Pointing to a framed map of the city’s streets in 1951, Lakewood development director David Bugher notes all roads — and a trolley line — once led to the historic Lakewood Colonial Center and Theater.
Decades before Lakewood incorporated, and before the Lakewood Towne Center was built just a short distance away, the Colonial Center bustled as the city’s social hub.
Today the center still houses commercial businesses, along with an empty historic theater, but it no longer is the center of the city.
“This was our community gathering place, but over the years it faded away,” city spokesman Brent Champaco said.
The City Council wants that gathering place back.
The answer: Convert Motor Avenue.
It’s a catalyst for development and redevelopment.
Becky Newton, city of Lakewood economic development director
The street bisects the Colonial Center, connecting Whitman Avenue Southwest to the busy intersection of Gravelly Lake Drive and Bridgeport Way.
When city planners look at Motor Avenue they see more than just a place to drive cars.
“This is our best attempt at creating a social gathering place,” Champaco said.
A consultant has crafted a plan to make Motor Avenue and the surrounding Colonial Center a destination once again.
A series of public meetings earlier this year shaped three design proposals. The options will be the focus of a public meeting Wednesday from 6:30-8:30 p.m. at City Hall, 6000 Main St.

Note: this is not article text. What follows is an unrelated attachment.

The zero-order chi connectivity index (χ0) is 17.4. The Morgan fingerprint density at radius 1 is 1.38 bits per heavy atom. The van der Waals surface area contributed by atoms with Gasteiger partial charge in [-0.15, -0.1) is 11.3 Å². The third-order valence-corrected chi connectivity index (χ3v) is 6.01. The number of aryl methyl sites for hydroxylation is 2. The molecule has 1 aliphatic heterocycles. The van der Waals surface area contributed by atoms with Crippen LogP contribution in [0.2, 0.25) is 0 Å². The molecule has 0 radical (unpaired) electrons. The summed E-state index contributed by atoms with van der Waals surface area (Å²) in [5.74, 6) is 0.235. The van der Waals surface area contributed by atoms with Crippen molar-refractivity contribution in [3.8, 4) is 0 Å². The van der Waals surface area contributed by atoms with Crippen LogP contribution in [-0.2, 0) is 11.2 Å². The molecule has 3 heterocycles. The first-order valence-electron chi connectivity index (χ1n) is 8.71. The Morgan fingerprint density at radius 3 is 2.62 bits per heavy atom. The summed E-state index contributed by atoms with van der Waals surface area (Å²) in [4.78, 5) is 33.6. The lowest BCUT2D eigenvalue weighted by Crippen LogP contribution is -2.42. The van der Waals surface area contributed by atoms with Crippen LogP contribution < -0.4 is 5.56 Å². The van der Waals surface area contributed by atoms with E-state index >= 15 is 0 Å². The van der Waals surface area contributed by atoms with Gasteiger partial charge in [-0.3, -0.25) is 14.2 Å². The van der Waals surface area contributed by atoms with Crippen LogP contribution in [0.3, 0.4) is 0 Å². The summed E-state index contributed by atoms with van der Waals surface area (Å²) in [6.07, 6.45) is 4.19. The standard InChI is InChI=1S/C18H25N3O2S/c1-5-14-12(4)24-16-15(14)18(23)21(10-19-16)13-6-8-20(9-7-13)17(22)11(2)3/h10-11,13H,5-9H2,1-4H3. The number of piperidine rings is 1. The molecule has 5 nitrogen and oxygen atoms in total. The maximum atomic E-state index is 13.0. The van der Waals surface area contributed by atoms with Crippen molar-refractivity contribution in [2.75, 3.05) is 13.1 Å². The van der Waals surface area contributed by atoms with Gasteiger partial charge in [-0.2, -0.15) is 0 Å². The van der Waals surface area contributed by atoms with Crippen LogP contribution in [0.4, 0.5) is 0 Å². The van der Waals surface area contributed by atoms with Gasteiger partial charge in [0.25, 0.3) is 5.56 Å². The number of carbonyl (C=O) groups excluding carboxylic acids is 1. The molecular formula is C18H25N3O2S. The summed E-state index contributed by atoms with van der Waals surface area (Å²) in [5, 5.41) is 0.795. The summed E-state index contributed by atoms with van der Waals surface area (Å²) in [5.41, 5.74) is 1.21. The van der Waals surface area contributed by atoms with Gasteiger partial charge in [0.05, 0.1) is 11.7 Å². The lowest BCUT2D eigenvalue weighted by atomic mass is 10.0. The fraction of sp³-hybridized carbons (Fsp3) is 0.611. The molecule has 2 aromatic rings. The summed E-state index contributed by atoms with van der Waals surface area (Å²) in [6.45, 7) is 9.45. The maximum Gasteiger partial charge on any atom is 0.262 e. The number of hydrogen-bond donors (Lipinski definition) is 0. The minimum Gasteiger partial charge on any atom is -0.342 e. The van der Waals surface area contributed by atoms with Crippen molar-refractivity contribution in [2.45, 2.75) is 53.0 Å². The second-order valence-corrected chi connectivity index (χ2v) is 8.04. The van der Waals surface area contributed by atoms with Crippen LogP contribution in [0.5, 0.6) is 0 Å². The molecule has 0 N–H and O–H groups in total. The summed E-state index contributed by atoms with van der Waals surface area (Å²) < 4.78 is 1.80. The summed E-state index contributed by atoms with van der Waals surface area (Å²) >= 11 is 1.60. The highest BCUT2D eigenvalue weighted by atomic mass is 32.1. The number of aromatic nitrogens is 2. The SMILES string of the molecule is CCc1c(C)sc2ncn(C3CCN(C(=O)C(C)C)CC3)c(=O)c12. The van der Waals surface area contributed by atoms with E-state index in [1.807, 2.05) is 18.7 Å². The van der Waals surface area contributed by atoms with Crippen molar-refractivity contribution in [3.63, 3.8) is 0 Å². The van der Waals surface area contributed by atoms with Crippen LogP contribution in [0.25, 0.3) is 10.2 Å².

The City Council will review a final proposal in July.
Plans call for a wide pedestrian promenade that would incorporate parking but that could be closed to cars for pedestrian-friendly events. Those could include a farmers market, food truck rally or seasonal live performances on a portable stage.
A dedicated park and green space would be used for picnics and lawn games.
Bugher rattled off other ideas, such as a permanent life-size checker board and temporary golf greens, as ways the pedestrian areas could be used.
This was our community gathering place, but over the years it faded away.
Brent Champaco, spokesman, city of Lakewood
If the council approves the project, the city would seek grant money to pay for it. Preliminary estimates show it could cost between $2 and $3 million.
City officials think transforming Motor Avenue will spur growth around the center.
“It’s a catalyst for development and redevelopment,” said economic development director Becky Newton.
Newton pointed to renewed interest the building that formerly housed the QFC grocery store as an example.
Owner Westwood Financial Corp. recently received two offers for the site, which has sat empty since 2011, she said.
People recognize the center’s historical significance to Lakewood, but more could be done to make it a destination, Bugher said.
“Everyone has struggled with the Colonial Center since the beginning of cityhood,” he said. “There’s been a lot of interest, but the buildings are deteriorating.”
The Colonial Center was built in the late 1930s by Norton Clapp, at attorney who went on to lead the Weyerhaeuser Co. He bought 200 acres in the area in 1936 and developed the shopping center.
It was the first of its kind west of the Mississippi River, according to the Lakewood Historical Society. A second section of the center was built across Motor Avenue in the 1950s.
If the redevelopment of Motor Avenue succeeds, Bugher thinks Lakewood might look to replicate the concept elsewhere in the city.
“I think you’re going to see more of this in Lakewood,” he said.
What: The public is invited to hear proposals for converting Motor Avenue
When: 6:30 to 8:30 p.m.Wednesday (May 4)
Where: Lakewood City Hall, 6000 Main St.